A 32-channel API 1608 console will contribute to the education of many audio engineering students at the Musicians Institute College of Contemporary Music for years to come.
The 1608 console can be found in Studio C of the college and was installed in the beginning of January, just in time for the spring semester.
The school, located in Los Angeles, has been an important part of music education in southern California since the late 70s and offers a variety of programs, such as Guitar Craft, Music Industry and Audio Engineering, where the 1608 will be used. Approximately two hundred students are currently enrolled in the Audio Engineering program.
The console was sold and installed by Westlake Pro, an API dealer located in North Hollywood. The 1608 was selected to replace the aging large format console in Studio C after a complete rework of the patch bay.
“The API was chosen based on recommendations. When we decided to get a new console, many of the instructors requested an API. The final decision was made by our previous program chair after discussing the options with Westlake,” said Krystal Schafer, studio manager.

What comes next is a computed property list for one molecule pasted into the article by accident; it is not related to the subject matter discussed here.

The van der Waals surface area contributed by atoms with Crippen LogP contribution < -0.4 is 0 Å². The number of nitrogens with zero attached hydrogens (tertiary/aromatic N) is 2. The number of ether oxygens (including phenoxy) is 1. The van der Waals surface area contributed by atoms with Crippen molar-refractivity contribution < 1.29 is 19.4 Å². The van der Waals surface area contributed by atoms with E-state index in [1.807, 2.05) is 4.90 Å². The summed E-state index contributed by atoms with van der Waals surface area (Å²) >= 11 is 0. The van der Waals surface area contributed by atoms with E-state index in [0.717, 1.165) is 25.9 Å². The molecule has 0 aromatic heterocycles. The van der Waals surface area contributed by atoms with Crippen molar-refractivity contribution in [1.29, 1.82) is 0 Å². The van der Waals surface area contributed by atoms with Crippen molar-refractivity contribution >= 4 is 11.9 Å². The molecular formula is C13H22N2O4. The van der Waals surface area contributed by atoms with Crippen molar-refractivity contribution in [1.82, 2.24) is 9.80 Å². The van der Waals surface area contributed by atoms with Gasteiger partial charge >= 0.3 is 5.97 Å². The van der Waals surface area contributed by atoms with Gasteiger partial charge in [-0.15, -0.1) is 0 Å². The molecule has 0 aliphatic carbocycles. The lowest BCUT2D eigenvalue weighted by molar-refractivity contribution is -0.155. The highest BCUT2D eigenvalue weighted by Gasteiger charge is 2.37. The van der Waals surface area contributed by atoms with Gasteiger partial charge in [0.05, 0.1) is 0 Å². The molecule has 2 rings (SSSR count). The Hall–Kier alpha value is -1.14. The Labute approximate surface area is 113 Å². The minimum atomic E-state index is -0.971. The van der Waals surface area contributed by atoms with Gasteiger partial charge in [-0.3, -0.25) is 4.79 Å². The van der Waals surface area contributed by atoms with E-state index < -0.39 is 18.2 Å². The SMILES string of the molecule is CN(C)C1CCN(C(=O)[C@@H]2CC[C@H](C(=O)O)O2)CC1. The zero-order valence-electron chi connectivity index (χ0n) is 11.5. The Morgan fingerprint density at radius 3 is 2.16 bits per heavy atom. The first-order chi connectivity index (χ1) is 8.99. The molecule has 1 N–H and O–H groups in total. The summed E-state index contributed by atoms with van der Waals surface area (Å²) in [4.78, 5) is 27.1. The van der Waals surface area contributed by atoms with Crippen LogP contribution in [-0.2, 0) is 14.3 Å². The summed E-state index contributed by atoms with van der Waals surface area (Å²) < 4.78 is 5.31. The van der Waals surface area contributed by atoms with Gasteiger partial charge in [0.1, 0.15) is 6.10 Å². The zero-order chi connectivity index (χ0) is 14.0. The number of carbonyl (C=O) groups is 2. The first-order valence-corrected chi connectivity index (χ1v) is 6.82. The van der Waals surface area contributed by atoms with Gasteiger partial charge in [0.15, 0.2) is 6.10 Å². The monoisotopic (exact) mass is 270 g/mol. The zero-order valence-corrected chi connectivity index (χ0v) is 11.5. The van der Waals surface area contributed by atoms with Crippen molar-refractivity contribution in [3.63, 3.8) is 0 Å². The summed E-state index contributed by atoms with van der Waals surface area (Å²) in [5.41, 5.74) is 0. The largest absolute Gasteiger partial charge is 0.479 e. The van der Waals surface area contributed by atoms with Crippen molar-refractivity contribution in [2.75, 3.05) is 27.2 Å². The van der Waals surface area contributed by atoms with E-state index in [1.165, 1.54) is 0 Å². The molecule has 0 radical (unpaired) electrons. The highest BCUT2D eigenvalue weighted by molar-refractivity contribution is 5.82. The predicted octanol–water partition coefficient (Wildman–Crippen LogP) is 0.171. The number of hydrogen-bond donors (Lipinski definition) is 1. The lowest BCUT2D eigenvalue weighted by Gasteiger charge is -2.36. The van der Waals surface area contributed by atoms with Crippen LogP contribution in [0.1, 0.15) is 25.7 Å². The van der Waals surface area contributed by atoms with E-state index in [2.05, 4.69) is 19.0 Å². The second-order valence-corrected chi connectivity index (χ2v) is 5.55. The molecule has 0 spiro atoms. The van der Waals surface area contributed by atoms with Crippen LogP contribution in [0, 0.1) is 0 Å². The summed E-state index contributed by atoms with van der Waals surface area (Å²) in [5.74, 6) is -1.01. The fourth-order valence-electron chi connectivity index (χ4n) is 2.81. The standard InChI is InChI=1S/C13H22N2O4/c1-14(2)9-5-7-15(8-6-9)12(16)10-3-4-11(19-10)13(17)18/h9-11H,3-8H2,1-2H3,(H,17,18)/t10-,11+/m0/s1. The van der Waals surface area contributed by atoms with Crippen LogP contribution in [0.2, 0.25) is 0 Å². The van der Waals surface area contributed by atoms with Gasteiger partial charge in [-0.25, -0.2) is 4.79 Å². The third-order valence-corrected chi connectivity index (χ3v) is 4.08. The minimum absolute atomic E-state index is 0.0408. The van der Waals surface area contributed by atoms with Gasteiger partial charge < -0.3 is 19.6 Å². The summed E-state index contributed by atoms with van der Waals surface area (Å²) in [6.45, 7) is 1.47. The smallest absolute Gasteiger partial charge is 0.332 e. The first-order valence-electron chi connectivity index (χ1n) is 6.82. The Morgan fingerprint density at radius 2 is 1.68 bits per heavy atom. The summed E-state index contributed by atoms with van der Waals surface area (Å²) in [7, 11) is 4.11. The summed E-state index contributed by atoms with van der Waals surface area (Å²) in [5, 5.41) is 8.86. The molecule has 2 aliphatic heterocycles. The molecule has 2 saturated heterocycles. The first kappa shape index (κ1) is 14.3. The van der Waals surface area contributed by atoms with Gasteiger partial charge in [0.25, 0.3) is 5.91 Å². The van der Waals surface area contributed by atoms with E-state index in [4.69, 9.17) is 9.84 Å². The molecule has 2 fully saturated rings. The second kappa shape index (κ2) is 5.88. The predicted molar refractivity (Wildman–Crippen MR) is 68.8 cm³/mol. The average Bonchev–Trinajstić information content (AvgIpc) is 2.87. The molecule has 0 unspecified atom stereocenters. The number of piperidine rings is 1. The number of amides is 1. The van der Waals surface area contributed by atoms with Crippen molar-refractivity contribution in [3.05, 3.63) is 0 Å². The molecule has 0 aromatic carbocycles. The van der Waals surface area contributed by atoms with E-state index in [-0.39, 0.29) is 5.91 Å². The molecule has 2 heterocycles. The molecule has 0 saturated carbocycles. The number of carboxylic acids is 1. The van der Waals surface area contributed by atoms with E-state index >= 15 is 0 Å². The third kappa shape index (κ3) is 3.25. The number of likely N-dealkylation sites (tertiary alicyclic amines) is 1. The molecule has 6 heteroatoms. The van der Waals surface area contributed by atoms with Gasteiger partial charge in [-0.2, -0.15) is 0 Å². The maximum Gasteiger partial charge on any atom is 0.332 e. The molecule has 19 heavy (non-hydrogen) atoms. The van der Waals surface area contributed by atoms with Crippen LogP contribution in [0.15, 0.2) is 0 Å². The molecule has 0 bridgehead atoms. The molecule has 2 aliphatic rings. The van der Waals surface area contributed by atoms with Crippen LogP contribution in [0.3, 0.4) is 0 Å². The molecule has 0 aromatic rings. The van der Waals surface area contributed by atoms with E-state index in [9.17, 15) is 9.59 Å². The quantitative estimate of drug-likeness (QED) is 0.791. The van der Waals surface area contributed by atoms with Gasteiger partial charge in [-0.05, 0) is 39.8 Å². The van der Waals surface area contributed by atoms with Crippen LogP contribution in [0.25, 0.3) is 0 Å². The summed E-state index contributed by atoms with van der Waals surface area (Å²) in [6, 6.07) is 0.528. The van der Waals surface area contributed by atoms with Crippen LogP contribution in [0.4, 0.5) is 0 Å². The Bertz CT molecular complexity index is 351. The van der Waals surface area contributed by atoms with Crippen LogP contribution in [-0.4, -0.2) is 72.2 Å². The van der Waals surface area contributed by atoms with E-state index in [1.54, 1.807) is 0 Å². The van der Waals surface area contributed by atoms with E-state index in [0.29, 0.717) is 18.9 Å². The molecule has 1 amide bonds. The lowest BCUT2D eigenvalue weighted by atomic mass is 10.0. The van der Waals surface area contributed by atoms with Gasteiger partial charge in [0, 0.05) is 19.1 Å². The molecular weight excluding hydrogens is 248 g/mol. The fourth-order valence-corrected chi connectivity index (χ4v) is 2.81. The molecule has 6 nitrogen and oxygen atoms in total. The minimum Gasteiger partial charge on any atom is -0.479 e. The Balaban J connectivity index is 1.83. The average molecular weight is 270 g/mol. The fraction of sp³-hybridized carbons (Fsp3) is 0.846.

“The API 1608 is perfect for teaching classic, all-analog, signal chain theory, operation and patch bay to MI’s beginning audio engineering students,” says instructor Barry Rudolph. “The Practical Recording Class is one of the first exposures they have to professional recording consoles.”
Audio Engineering students will learn the basics of the 1608 console in the Practical Recording course during their first quarter and will dive deeper into recording during their second quarter in the Mixing and Mastering course. Students are also able to book studio time on weekends to practice and work on projects.
“API was the overwhelming choice, as everyone involved knew of the API 1608’s value as a high-quality, easy-to-use, great-sounding, traditional recording console,” said Gadget Hopkins of Westlake Pro. “The API 1608’s rich heritage, based off the renowned vintage 1604, is classic API sound and quality, while adding new modern features that are valuable for today’s engineers, producers and musicians. These features fit the schools requirements for their curriculum perfectly.”